Mar 31, 2014

Scrapping U-2 Won't Save As Much As Touted

Retiring all of its U-2 spy planes and replacing them with Global Hawk UAVs won’t save as much money as the US Air Force had said it would, since the unmanned systems will need upgrades to handle the mission, according to experts and service data.
To upgrade Northrop Grumman’s Block 30 Global Hawk, the Air Force intends to invest about $1.77 billion over the next 10 years. About $500 million of that is marked for a universal payload adapter that would allow U-2 sensors to be attached to the RQ-4 Global Hawk.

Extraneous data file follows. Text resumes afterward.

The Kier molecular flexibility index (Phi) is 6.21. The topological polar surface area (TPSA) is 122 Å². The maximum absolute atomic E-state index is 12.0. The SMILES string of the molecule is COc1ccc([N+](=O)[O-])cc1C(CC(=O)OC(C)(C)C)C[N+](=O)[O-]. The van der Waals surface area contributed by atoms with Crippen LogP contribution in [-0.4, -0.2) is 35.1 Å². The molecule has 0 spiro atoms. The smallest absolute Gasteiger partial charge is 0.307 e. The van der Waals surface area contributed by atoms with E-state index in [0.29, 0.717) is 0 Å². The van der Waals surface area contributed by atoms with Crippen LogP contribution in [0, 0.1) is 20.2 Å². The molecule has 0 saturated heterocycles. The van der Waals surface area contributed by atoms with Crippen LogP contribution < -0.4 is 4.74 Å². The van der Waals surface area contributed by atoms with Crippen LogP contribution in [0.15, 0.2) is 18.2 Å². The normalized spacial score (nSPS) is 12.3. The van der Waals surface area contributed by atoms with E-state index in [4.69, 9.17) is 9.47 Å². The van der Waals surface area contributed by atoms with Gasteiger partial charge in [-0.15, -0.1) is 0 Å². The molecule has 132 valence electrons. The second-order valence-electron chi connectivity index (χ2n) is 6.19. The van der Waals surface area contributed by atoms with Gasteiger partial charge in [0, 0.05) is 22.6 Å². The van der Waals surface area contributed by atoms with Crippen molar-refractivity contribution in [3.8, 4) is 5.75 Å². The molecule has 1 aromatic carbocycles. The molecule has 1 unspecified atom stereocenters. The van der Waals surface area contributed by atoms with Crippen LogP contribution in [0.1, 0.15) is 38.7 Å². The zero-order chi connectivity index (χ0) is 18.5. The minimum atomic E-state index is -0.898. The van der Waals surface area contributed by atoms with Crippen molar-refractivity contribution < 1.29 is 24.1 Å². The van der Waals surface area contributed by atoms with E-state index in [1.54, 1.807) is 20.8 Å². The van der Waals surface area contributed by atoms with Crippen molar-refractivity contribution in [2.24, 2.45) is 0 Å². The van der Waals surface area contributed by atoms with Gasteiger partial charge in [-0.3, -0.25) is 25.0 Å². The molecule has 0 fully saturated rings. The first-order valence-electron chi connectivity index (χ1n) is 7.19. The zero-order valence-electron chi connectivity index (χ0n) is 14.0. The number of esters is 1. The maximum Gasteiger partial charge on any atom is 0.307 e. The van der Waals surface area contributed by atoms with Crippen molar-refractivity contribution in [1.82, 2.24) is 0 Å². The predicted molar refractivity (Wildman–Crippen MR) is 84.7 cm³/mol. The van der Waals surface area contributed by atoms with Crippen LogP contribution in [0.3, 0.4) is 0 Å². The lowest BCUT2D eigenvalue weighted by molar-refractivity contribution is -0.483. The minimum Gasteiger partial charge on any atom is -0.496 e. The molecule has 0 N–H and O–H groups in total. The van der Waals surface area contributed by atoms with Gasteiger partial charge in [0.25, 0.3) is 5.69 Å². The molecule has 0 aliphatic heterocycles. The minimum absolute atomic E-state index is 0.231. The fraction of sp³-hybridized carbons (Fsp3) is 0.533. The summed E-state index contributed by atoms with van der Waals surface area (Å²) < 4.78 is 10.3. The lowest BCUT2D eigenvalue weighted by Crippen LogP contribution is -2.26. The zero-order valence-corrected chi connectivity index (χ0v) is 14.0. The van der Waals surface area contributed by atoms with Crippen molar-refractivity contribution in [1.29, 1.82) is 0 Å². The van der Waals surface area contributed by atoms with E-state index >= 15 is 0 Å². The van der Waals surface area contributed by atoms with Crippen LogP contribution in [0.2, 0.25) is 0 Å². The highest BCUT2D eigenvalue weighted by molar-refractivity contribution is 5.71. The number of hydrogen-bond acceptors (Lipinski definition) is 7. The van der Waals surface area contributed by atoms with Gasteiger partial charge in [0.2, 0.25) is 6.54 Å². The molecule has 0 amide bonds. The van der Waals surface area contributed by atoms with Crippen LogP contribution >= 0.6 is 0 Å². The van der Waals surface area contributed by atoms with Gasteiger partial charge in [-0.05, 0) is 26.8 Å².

The Pentagon’s fiscal 2015 budget proposal submitted this month recommends retiring the U-2 fleet, which the Air Force has said will save about $2.2 billion. Subtract the $1.77 billion needed to upgrade the Global Hawk, and the savings drop to only $430 million.
The two aircraft perform a similar high-altitude ISR mission. But as recently as February, service leaders argued that the Global Hawk does not meet the full capabilities of the U-2 at a higher cost, and that politics was behind the push to keep the Global Hawk.

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